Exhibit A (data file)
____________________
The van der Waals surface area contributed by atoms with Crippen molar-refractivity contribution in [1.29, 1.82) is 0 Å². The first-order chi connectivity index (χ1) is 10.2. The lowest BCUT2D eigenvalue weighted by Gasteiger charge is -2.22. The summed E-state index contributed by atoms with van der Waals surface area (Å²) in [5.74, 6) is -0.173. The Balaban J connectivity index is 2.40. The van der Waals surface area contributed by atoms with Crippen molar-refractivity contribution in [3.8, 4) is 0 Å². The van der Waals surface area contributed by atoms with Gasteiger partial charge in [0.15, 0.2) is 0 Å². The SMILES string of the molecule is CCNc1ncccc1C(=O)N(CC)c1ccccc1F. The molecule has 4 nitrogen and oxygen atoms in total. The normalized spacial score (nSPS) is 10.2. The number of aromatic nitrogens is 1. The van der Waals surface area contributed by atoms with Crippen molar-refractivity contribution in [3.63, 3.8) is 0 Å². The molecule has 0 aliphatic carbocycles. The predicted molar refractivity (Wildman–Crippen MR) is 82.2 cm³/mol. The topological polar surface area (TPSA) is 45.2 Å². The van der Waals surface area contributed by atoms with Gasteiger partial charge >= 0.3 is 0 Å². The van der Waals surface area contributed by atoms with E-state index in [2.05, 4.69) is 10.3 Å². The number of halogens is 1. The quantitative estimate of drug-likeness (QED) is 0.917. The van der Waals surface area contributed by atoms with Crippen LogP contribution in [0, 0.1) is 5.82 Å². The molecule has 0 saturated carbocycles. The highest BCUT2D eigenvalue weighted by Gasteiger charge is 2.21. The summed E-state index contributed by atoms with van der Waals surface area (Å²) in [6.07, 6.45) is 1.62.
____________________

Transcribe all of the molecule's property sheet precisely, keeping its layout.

The van der Waals surface area contributed by atoms with Crippen molar-refractivity contribution in [1.29, 1.82) is 0 Å². The first-order chi connectivity index (χ1) is 10.2. The lowest BCUT2D eigenvalue weighted by Gasteiger charge is -2.22. The summed E-state index contributed by atoms with van der Waals surface area (Å²) in [5.74, 6) is -0.173. The Balaban J connectivity index is 2.40. The van der Waals surface area contributed by atoms with Crippen molar-refractivity contribution in [3.8, 4) is 0 Å². The van der Waals surface area contributed by atoms with Gasteiger partial charge in [0.15, 0.2) is 0 Å². The SMILES string of the molecule is CCNc1ncccc1C(=O)N(CC)c1ccccc1F. The molecule has 4 nitrogen and oxygen atoms in total. The normalized spacial score (nSPS) is 10.2. The number of aromatic nitrogens is 1. The van der Waals surface area contributed by atoms with Crippen molar-refractivity contribution in [3.63, 3.8) is 0 Å². The molecule has 0 aliphatic carbocycles. The predicted molar refractivity (Wildman–Crippen MR) is 82.2 cm³/mol. The topological polar surface area (TPSA) is 45.2 Å². The van der Waals surface area contributed by atoms with Gasteiger partial charge >= 0.3 is 0 Å². The van der Waals surface area contributed by atoms with E-state index in [2.05, 4.69) is 10.3 Å². The number of halogens is 1. The quantitative estimate of drug-likeness (QED) is 0.917. The van der Waals surface area contributed by atoms with Crippen LogP contribution in [0, 0.1) is 5.82 Å². The molecule has 0 saturated carbocycles. The highest BCUT2D eigenvalue weighted by Gasteiger charge is 2.21. The summed E-state index contributed by atoms with van der Waals surface area (Å²) in [6.07, 6.45) is 1.62.